Forget any claims that cauliflower is boring or smelly, if it is cooked creatively for just the right amount of time it will be the star of the show.
Being another member of the Brassica family it is much the same as cabbage in that it cannot be grown using the same soil for two consecutive years. Cauliflower is more seasonal than cabbage and can be sown February "“ May and October "“ December and can be harvested pretty much all year round. They require very fertile soil so have some compost or well-rotted manure to hand if you`re growing your own. Or if you`re buying fresh check the cauliflowers base, it will tell you how fresh it is, the whiter the base the fresher the cauliflower.
When preparing cauliflower to be eaten, naturally the florets are the bits we tend to cook for dishes, but the tough centre can also be eaten it just needs to be cut into small cubes. Alternatively make some of the increasingly popular cauliflower rice "“ blitz the cauliflower in a food processor and give it a brief boil, and you`ve got an alternative to rice to boost your way to your 5 day. Not forgetting the leaves as well, these can be eaten too, raw or roasted, which you may as well when Mother Nature has put all of that effort into growing them.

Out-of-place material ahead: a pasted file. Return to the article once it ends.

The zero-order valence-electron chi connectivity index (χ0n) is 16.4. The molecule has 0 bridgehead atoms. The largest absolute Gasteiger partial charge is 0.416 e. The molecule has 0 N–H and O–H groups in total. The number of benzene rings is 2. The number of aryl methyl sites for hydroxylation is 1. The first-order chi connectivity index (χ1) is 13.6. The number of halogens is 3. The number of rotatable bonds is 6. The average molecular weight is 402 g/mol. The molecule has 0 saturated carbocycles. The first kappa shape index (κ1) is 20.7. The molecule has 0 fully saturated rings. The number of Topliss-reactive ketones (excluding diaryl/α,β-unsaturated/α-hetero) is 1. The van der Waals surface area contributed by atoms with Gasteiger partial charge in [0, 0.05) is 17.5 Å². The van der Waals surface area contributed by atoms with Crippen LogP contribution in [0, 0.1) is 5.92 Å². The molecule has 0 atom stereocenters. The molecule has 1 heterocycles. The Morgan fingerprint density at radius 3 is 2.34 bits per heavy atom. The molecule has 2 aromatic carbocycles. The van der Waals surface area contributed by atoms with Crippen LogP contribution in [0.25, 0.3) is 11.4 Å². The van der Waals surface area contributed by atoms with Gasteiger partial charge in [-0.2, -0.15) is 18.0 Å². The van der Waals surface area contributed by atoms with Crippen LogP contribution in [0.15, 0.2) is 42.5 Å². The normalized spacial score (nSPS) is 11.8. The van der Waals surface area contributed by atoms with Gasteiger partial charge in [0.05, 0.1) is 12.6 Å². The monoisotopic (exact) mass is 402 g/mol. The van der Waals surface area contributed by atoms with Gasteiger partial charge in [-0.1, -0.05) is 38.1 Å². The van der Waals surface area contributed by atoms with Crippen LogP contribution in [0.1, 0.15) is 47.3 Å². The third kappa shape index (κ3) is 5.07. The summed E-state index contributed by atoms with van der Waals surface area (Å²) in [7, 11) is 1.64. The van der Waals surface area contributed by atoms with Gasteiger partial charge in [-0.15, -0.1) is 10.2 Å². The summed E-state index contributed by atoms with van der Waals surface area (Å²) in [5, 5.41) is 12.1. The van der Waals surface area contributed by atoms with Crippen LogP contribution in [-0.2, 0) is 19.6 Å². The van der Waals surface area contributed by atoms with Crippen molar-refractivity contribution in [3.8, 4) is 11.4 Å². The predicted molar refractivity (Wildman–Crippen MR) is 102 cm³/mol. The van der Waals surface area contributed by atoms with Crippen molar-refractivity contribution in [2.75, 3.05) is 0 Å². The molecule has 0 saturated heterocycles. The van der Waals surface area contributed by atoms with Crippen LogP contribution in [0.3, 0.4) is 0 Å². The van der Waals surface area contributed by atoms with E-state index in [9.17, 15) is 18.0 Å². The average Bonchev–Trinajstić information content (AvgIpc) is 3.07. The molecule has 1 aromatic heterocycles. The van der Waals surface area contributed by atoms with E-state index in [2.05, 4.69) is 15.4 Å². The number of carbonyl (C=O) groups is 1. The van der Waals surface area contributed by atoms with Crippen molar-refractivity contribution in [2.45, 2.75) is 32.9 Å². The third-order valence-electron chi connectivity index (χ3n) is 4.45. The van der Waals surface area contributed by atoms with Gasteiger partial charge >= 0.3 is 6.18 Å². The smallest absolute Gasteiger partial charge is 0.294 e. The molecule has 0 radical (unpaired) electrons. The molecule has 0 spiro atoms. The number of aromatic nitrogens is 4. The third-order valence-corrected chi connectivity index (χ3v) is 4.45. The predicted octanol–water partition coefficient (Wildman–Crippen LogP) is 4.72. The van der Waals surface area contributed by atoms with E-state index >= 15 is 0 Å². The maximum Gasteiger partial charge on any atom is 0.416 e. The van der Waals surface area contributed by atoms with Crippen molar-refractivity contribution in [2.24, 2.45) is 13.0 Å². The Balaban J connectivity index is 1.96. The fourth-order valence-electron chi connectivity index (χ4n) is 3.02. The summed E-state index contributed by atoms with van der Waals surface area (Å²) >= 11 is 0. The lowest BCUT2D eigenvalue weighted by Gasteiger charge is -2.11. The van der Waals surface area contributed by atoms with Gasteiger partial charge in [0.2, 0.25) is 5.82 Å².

Cauliflower nutrition: one of your 5 a day (80g) is a source of folate, high in vitamin C and only contains 23kcal!
Did you know: cauliflower comes in white, orange, purple, yellow, brown and green varieties, the latter being the colour of the interesting Romanesco cauliflower with its pointed florets (see image).